The South Korean government will offer more loans to help its companies finance commitments in the UAE ranging from energy to information technology.
Bahk Jaewan, the country's minister of strategy and finance, said Seoul had not always done enough to support its businesses abroad.
"Although Korean firms have world-class competitiveness and technology, the financing has not always provided enough support," he said during a visit to the UAE.
"We will continue to increase the capital of the Korean Eximbank [export-import bank] to ensure Korean companies engaging in projects in the UAE will be able to go ahead with no glitches."
South Korea's cabinet last week agreed to raise the capital of the state-run export credit agency to help Korean business interests abroad. It provided credits totalling 64.3 trillion South Korean won (Dh208.71 billion) in 2010. Trade between the UAE and South Korea is growing and this year is expected to beat last year's US$22.1bn (Dh81.17bn), Mr Jaewan said.
The export credit agency is helping to bankroll a $20bn contract Abu Dhabi awarded in 2009 to a Korean consortium to build and operate four nuclear reactors.
"The initial commitment [from the Exim Bank] was up to $10bn but the deal is still being negotiated," said Mr Jaewan.
"The negotiation is not on the final amount but on the conditions and details. Sooner or later the deal will be finalised."
The agency has played a central role in recent years.
One of the main reasons for last year's surge in trade was higher oil prices upping the value of the UAE's crude oil exports.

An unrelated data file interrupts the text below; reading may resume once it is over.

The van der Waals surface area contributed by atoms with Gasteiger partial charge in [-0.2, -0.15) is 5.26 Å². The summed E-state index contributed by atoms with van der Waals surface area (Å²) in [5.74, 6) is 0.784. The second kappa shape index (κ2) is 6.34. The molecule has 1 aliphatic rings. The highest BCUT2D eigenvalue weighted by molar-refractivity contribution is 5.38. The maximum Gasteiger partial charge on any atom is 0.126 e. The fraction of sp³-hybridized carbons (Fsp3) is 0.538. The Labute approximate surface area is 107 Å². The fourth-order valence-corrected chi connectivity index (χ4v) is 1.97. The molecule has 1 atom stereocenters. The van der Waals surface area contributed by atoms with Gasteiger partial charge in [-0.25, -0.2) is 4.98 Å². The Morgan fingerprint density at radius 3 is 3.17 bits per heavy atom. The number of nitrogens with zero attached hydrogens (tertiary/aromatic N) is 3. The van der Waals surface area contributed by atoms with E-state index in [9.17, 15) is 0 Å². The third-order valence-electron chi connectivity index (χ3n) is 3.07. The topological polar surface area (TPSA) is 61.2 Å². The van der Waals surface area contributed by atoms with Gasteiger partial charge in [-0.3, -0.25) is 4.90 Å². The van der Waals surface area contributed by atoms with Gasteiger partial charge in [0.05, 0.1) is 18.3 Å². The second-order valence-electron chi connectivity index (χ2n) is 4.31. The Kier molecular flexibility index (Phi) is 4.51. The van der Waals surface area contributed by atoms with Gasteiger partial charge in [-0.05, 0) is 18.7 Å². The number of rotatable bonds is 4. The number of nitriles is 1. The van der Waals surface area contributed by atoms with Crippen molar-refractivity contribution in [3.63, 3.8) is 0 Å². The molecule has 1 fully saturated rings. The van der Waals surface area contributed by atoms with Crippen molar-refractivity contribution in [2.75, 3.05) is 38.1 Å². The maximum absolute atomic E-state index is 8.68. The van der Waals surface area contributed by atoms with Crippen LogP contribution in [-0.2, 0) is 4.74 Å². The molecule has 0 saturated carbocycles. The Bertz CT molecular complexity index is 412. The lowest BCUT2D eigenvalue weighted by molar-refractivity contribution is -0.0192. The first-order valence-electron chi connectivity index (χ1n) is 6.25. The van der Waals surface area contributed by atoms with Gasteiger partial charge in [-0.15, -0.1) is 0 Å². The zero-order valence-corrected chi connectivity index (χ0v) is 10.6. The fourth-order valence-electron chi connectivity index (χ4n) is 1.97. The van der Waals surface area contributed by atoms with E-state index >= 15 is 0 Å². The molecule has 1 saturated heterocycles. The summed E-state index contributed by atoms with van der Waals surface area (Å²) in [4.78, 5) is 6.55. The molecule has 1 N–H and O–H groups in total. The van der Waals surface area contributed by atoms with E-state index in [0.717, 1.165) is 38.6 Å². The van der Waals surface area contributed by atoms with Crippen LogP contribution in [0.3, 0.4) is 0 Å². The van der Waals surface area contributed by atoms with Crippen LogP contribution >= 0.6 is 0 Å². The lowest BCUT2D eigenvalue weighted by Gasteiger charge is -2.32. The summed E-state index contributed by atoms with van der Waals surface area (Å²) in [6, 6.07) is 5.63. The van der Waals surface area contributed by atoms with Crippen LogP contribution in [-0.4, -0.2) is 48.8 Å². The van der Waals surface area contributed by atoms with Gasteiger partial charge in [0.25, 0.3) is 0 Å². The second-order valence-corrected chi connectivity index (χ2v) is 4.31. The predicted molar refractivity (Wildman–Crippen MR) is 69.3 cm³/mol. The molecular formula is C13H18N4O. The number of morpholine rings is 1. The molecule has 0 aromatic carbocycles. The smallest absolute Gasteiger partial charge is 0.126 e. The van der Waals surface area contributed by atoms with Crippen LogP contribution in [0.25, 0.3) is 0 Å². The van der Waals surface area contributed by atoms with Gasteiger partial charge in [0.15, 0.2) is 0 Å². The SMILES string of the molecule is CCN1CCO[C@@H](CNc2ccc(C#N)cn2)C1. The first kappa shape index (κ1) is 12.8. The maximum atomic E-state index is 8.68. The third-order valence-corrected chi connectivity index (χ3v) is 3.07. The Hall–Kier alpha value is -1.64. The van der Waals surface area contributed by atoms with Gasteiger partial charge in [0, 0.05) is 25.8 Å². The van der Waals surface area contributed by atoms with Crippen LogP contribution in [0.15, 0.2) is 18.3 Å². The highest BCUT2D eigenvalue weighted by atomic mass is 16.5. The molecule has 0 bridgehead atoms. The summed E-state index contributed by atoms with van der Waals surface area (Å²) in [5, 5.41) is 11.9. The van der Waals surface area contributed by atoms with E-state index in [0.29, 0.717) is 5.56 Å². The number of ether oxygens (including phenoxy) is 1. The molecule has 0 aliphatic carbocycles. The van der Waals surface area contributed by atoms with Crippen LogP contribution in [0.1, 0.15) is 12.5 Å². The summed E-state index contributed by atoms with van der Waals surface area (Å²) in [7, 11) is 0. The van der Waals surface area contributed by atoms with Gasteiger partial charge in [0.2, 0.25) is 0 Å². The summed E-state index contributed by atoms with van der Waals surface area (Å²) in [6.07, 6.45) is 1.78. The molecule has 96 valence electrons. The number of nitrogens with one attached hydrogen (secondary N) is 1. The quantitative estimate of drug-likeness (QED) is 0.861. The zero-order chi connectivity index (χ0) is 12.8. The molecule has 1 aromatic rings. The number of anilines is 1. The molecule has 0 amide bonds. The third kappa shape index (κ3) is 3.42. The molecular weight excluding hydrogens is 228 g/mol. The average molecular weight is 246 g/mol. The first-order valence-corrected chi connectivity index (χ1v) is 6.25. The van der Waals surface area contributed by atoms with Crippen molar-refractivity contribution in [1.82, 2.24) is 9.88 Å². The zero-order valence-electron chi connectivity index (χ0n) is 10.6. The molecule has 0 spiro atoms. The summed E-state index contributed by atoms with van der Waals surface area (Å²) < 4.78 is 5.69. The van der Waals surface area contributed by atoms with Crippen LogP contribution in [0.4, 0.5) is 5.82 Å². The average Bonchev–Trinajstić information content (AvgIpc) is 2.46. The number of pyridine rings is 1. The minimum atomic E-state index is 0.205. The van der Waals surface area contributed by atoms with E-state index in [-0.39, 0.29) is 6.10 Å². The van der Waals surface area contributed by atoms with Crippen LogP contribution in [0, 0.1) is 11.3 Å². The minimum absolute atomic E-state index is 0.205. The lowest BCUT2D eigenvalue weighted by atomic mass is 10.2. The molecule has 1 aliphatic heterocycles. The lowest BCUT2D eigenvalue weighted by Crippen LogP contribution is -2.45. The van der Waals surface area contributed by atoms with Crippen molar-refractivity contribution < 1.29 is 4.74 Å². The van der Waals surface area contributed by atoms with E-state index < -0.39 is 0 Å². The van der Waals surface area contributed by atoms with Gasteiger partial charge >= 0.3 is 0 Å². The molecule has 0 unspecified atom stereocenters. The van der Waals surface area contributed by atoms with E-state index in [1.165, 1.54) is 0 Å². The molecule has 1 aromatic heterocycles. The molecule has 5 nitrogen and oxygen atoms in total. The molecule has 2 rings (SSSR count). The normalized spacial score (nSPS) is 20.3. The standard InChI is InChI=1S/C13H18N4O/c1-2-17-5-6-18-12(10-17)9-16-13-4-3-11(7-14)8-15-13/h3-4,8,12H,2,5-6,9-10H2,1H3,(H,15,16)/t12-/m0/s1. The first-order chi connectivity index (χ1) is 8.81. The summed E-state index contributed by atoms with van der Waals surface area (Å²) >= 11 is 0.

Abu Dhabi's oil supplies are likely to become even more important this year as Iran curbs exports in response to global sanctions.
"Korean firms have been reducing their Iranian corridor import, but when the sanctions come into full effect on June 28 the Iranian oil import will reduce even further," said Mr Jaewan. "Given the situation, the UAE's importance will increase as an alternative source for Korean companies."
Following the South Korea president Lee Myung-Bak's visit to the UAE this year, South Korea sealed a deal with Abu Dhabi National Oil Company to take a 40 per cent stake in two onshore and one offshore oil concessions.
But the two countries' partnership on oil is acting as a springboard for closer ties in other areas.
For example, the UAE has offered to contribute $15 million to help launch South Korea's Global Green Growth Institute. In return, the institute will help to shape the UAE's environmental green growth vision.
"In addition, South Korea has high strength in information technology and the UAE has made big strides on the IT front, if the two countries can cooperate with each other it will be tremendously helpful," said Mr Jaewan. "Also, as the UAE moves towards industrial diversification they will need more professional human resources so if we can co-operate on developing human resource skills it will help to speed up the UAE's progress towards a knowledge- based economy."
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